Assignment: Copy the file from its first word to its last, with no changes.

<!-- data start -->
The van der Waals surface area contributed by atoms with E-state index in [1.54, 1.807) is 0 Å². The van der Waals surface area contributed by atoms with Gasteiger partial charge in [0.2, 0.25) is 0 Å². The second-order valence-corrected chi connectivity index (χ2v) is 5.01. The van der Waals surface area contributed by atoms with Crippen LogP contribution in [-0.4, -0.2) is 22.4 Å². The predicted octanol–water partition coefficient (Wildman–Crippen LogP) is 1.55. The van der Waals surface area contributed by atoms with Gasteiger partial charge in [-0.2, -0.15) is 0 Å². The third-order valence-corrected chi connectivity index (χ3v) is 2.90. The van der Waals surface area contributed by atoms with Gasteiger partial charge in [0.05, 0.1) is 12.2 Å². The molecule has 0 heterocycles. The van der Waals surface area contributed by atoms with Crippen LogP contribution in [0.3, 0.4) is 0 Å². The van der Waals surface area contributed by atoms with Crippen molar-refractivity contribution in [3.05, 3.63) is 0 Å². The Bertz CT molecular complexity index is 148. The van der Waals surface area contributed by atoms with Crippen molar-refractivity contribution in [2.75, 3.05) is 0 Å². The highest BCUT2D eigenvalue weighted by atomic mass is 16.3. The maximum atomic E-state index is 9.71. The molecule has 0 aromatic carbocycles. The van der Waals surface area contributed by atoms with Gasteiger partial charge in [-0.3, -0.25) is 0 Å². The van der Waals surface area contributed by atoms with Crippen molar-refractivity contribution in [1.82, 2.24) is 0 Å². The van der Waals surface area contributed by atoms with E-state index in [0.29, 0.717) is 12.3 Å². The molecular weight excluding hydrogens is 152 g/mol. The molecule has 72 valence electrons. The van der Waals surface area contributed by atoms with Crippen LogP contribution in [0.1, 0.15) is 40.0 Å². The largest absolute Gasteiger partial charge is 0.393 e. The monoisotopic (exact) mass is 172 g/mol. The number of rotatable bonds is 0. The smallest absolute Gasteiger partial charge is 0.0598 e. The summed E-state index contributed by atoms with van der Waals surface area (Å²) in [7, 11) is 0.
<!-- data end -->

The van der Waals surface area contributed by atoms with E-state index in [1.54, 1.807) is 0 Å². The van der Waals surface area contributed by atoms with Gasteiger partial charge in [0.2, 0.25) is 0 Å². The second-order valence-corrected chi connectivity index (χ2v) is 5.01. The van der Waals surface area contributed by atoms with Crippen LogP contribution in [-0.4, -0.2) is 22.4 Å². The predicted octanol–water partition coefficient (Wildman–Crippen LogP) is 1.55. The van der Waals surface area contributed by atoms with Gasteiger partial charge in [-0.2, -0.15) is 0 Å². The third-order valence-corrected chi connectivity index (χ3v) is 2.90. The van der Waals surface area contributed by atoms with Gasteiger partial charge in [0.05, 0.1) is 12.2 Å². The molecule has 0 heterocycles. The van der Waals surface area contributed by atoms with Crippen LogP contribution in [0.3, 0.4) is 0 Å². The van der Waals surface area contributed by atoms with Crippen molar-refractivity contribution in [3.05, 3.63) is 0 Å². The Bertz CT molecular complexity index is 148. The van der Waals surface area contributed by atoms with Crippen molar-refractivity contribution in [2.75, 3.05) is 0 Å². The highest BCUT2D eigenvalue weighted by atomic mass is 16.3. The maximum atomic E-state index is 9.71. The molecule has 0 aromatic carbocycles. The van der Waals surface area contributed by atoms with Gasteiger partial charge in [-0.3, -0.25) is 0 Å². The van der Waals surface area contributed by atoms with Crippen molar-refractivity contribution in [1.82, 2.24) is 0 Å². The van der Waals surface area contributed by atoms with E-state index in [0.29, 0.717) is 12.3 Å². The molecular weight excluding hydrogens is 152 g/mol. The molecule has 72 valence electrons. The van der Waals surface area contributed by atoms with Crippen LogP contribution in [0.1, 0.15) is 40.0 Å². The largest absolute Gasteiger partial charge is 0.393 e. The monoisotopic (exact) mass is 172 g/mol. The number of rotatable bonds is 0. The smallest absolute Gasteiger partial charge is 0.0598 e. The summed E-state index contributed by atoms with van der Waals surface area (Å²) in [7, 11) is 0.